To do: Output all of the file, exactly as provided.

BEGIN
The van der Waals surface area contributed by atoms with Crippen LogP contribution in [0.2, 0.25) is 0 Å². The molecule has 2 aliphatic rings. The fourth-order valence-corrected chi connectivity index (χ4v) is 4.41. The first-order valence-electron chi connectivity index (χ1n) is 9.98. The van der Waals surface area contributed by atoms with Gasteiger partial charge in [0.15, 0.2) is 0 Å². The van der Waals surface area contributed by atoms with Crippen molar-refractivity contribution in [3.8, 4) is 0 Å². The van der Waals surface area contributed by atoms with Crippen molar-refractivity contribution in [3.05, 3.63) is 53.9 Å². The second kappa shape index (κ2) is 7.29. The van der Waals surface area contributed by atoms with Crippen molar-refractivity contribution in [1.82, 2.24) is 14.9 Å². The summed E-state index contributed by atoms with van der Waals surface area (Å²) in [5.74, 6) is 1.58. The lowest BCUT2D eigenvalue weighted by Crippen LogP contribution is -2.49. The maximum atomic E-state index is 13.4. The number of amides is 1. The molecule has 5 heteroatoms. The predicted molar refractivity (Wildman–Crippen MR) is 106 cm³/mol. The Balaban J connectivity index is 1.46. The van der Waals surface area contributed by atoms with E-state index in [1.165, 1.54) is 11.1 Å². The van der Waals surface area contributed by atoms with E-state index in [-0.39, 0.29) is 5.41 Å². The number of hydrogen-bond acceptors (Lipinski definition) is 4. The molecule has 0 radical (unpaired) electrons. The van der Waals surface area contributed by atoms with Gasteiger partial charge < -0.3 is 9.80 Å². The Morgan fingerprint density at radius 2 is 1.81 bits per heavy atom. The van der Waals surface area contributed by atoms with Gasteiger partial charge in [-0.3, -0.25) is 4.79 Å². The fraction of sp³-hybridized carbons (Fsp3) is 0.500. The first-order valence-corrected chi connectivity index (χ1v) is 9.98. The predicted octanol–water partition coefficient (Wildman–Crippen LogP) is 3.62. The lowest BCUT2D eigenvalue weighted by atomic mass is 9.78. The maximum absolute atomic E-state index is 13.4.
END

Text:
The van der Waals surface area contributed by atoms with Crippen LogP contribution in [0.2, 0.25) is 0 Å². The molecule has 2 aliphatic rings. The fourth-order valence-corrected chi connectivity index (χ4v) is 4.41. The first-order valence-electron chi connectivity index (χ1n) is 9.98. The van der Waals surface area contributed by atoms with Gasteiger partial charge in [0.15, 0.2) is 0 Å². The van der Waals surface area contributed by atoms with Crippen molar-refractivity contribution in [3.8, 4) is 0 Å². The van der Waals surface area contributed by atoms with Crippen molar-refractivity contribution in [3.05, 3.63) is 53.9 Å². The second kappa shape index (κ2) is 7.29. The van der Waals surface area contributed by atoms with Crippen molar-refractivity contribution in [1.82, 2.24) is 14.9 Å². The summed E-state index contributed by atoms with van der Waals surface area (Å²) in [5.74, 6) is 1.58. The lowest BCUT2D eigenvalue weighted by Crippen LogP contribution is -2.49. The maximum atomic E-state index is 13.4. The number of amides is 1. The molecule has 5 heteroatoms. The predicted molar refractivity (Wildman–Crippen MR) is 106 cm³/mol. The Balaban J connectivity index is 1.46. The van der Waals surface area contributed by atoms with E-state index in [1.165, 1.54) is 11.1 Å². The van der Waals surface area contributed by atoms with E-state index in [-0.39, 0.29) is 5.41 Å². The number of hydrogen-bond acceptors (Lipinski definition) is 4. The molecule has 0 radical (unpaired) electrons. The van der Waals surface area contributed by atoms with Gasteiger partial charge < -0.3 is 9.80 Å². The Morgan fingerprint density at radius 2 is 1.81 bits per heavy atom. The van der Waals surface area contributed by atoms with Gasteiger partial charge in [-0.3, -0.25) is 4.79 Å². The fraction of sp³-hybridized carbons (Fsp3) is 0.500. The first-order valence-corrected chi connectivity index (χ1v) is 9.98. The predicted octanol–water partition coefficient (Wildman–Crippen LogP) is 3.62. The lowest BCUT2D eigenvalue weighted by atomic mass is 9.78. The maximum absolute atomic E-state index is 13.4.